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Community / Land projects / Reducing deforestation from palm oil and cocoa value chains

Reducing deforestation from palm oil and cocoa value chains


11/21 - 04/28


This project is part of


To promote biodiversity conservation and sustainable food systems for enhanced livelihood opportunities in NW Liberia Landscape through land use planning, restoration of degraded lands, and strengthening governance, policies, and market incentives for nationally replicable models of deforestation-free cocoa and palm oil value chains.


Note: Disbursement data provided is cumulative and covers disbursement made by the project Agency.

Target Groups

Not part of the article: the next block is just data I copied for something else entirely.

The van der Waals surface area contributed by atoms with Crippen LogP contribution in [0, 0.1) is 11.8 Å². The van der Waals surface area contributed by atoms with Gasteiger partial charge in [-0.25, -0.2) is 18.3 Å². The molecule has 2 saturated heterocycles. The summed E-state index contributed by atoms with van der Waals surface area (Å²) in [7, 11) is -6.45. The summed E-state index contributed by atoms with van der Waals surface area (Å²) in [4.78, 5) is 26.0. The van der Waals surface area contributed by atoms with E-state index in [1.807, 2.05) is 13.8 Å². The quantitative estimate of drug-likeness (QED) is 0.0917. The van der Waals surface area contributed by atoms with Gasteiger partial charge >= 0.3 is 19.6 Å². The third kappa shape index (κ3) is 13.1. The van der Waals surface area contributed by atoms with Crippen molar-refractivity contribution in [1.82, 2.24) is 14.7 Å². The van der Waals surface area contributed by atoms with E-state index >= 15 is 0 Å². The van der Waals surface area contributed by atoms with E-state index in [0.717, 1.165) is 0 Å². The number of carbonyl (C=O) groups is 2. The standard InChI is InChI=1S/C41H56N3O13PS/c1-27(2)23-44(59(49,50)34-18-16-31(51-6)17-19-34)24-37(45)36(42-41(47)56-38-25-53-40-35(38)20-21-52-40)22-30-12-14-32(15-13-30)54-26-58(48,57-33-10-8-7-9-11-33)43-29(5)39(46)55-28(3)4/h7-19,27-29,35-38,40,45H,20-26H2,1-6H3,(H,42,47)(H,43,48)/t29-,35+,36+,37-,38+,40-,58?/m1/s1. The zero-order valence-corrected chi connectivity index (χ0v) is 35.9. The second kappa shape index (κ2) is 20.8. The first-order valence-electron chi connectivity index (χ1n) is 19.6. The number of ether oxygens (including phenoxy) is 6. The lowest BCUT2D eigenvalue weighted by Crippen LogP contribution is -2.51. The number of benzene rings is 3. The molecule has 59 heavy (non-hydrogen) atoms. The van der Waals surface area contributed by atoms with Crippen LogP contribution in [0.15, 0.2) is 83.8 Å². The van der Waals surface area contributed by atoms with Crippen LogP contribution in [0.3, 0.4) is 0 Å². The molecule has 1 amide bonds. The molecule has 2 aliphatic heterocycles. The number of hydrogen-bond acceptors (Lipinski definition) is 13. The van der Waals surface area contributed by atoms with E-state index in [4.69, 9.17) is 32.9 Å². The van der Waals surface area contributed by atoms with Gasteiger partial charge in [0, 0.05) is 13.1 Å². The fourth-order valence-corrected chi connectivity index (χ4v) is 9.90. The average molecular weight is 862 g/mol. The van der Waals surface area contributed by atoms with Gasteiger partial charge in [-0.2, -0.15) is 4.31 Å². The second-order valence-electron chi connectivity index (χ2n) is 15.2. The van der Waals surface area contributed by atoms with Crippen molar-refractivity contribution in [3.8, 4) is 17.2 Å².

Improved management of forest and lands under agriculture and agroforestry in Liberia will generate a range of socio-economic benefits including contributions to enhanced food security, livelihoods, and water availability and quality. Forest conservation achieved through community commitments under Conservation Agreements will also contribute to maintenance of key environmental provisioning services for a range of NTFPs. With respect to climate security, this project will help reduce GHG emissions and enhance carbon stocks through forest conservation, restoration, and climate-smart agriculture. Protection of forest ecosystems will provide climate mitigation benefits and enhance carbon stocks through natural regeneration. At the national level, a 2013 report estimated that 49% of Liberians faced some level of food insecurity, and 34% had inadequate food consumption patterns characterized by high intake of cereals and low intake of protein-rich foods (World Food Program 2013). Forest protection and landscape management for habitat connectivity will maintain critical reservoirs of bushmeat supply that represents 75% of protein consumption in Liberia; climate-smart agriculture will provide more dependable supplies of food crops; and improved agriculture and sustainable agroforestry will increase household incomes that further contribute to improved food security. To generate direct socio-economic benefits on the ground, the project will implement pilot activities to demonstrate climate-smart agriculture using the Conservation Agreement (CA) methodology with 9 clans throughout the Northwest Liberia Landscape. These agreements will improve the livelihoods of an estimated 6,000 people (half of whom are female). In return for community conservation commitments, the project will offer compensatory benefit packages such as alternative livelihood training, support for agroforestry establishment, and other benefits determined through participatory processes, and thereby catalyze behavioral change and reduce dependence on unsustainable resource use. Details of community commitments and benefits provided under the CAs will be determined in negotiation and design phases, but we anticipate that investments in local livelihoods and socioeconomic development will contribute to household incomes and enhance food security, improve access to education and health services, and provide direct income through conservation jobs (e.g. monitoring, surveillance, planting, etc.). Building on these demonstration projects, the training and capacity building program to be deployed under the proposed project will reach 40,000 beneficiaries (30,000 through training programs, and 10,000 through field demonstration work). Enhanced awareness of climate-smart agricultural practices will position these producers to take advantage of new opportunities for participation in sustainable commodity value chains. Incentive programs to be developed under the proposed project will facilitate such participation, reaching at least 10,000 beneficiaries, including household participation in CAs, improved agroforestry prospects through development of producer associations and partnerships with commercial operators, links to impact investors with an interest in positive social, environmental and economic outcomes, and Payments for Ecosystem Services (PES) (principally REDD+) for reduced carbon emissions linked to land use change and restoration. Some socio-economic benefits will differ by gender based on different gender roles in food production and income generating practices. In general, by intervening in ecosystem degradation trends through the application of integrated landscape management and land-use planning, the project will preserve the ability to continue activities essential for household food security as well as livelihoods. This will be achieved through training and support for sustainable cultivation practices as well as habitat restoration and maintenance. The project will contribute to rural development and natural resource governance through participatory land- and resource-use planning. By engaging nine clans and other relevant stakeholders in planning processes, the project will ensure that they have a voice in the design of sustainable resource extraction frameworks and benefit-sharing arrangements. Doing so will generate dual benefits of enhanced capacity and ownership at the local level. Through this process, communities will be empowered to negotiate future land and resource uses and help reduce power asymmetries between local people and other stakeholders.

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